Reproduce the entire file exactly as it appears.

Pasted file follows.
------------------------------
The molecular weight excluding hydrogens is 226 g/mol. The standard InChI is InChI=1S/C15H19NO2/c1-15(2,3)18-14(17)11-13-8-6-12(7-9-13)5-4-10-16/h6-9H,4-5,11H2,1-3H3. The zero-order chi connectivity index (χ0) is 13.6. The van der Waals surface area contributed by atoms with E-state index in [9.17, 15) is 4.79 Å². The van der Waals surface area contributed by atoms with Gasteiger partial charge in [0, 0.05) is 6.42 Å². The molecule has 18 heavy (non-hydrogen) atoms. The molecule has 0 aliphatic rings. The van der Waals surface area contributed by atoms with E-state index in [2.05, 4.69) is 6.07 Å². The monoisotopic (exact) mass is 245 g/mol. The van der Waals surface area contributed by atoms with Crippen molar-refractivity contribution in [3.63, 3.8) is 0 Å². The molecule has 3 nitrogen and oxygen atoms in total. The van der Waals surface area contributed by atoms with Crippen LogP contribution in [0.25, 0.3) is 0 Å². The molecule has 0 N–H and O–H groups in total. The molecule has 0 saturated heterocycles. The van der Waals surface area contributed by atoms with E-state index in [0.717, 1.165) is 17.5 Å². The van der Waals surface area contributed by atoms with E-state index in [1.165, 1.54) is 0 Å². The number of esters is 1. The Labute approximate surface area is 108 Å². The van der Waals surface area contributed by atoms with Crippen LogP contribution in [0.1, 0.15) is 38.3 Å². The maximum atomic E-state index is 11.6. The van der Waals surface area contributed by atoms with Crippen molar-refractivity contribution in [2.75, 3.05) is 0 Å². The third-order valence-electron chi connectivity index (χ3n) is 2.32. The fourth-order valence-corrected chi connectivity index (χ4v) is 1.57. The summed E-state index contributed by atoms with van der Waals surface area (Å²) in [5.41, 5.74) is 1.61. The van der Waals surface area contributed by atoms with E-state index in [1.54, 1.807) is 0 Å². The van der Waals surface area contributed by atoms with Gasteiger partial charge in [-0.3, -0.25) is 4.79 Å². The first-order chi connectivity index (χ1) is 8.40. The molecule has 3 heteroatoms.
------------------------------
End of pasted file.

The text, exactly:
The molecular weight excluding hydrogens is 226 g/mol. The standard InChI is InChI=1S/C15H19NO2/c1-15(2,3)18-14(17)11-13-8-6-12(7-9-13)5-4-10-16/h6-9H,4-5,11H2,1-3H3. The zero-order chi connectivity index (χ0) is 13.6. The van der Waals surface area contributed by atoms with E-state index in [9.17, 15) is 4.79 Å². The van der Waals surface area contributed by atoms with Gasteiger partial charge in [0, 0.05) is 6.42 Å². The molecule has 18 heavy (non-hydrogen) atoms. The molecule has 0 aliphatic rings. The van der Waals surface area contributed by atoms with E-state index in [2.05, 4.69) is 6.07 Å². The monoisotopic (exact) mass is 245 g/mol. The van der Waals surface area contributed by atoms with Crippen molar-refractivity contribution in [3.63, 3.8) is 0 Å². The molecule has 3 nitrogen and oxygen atoms in total. The van der Waals surface area contributed by atoms with Crippen LogP contribution in [0.25, 0.3) is 0 Å². The molecule has 0 N–H and O–H groups in total. The molecule has 0 saturated heterocycles. The van der Waals surface area contributed by atoms with E-state index in [0.717, 1.165) is 17.5 Å². The van der Waals surface area contributed by atoms with E-state index in [1.165, 1.54) is 0 Å². The number of esters is 1. The Labute approximate surface area is 108 Å². The van der Waals surface area contributed by atoms with Crippen LogP contribution in [0.1, 0.15) is 38.3 Å². The maximum atomic E-state index is 11.6. The van der Waals surface area contributed by atoms with Crippen molar-refractivity contribution in [2.75, 3.05) is 0 Å². The third-order valence-electron chi connectivity index (χ3n) is 2.32. The fourth-order valence-corrected chi connectivity index (χ4v) is 1.57. The summed E-state index contributed by atoms with van der Waals surface area (Å²) in [5.41, 5.74) is 1.61. The van der Waals surface area contributed by atoms with E-state index in [1.54, 1.807) is 0 Å². The van der Waals surface area contributed by atoms with Gasteiger partial charge in [-0.3, -0.25) is 4.79 Å². The first-order chi connectivity index (χ1) is 8.40. The molecule has 3 heteroatoms.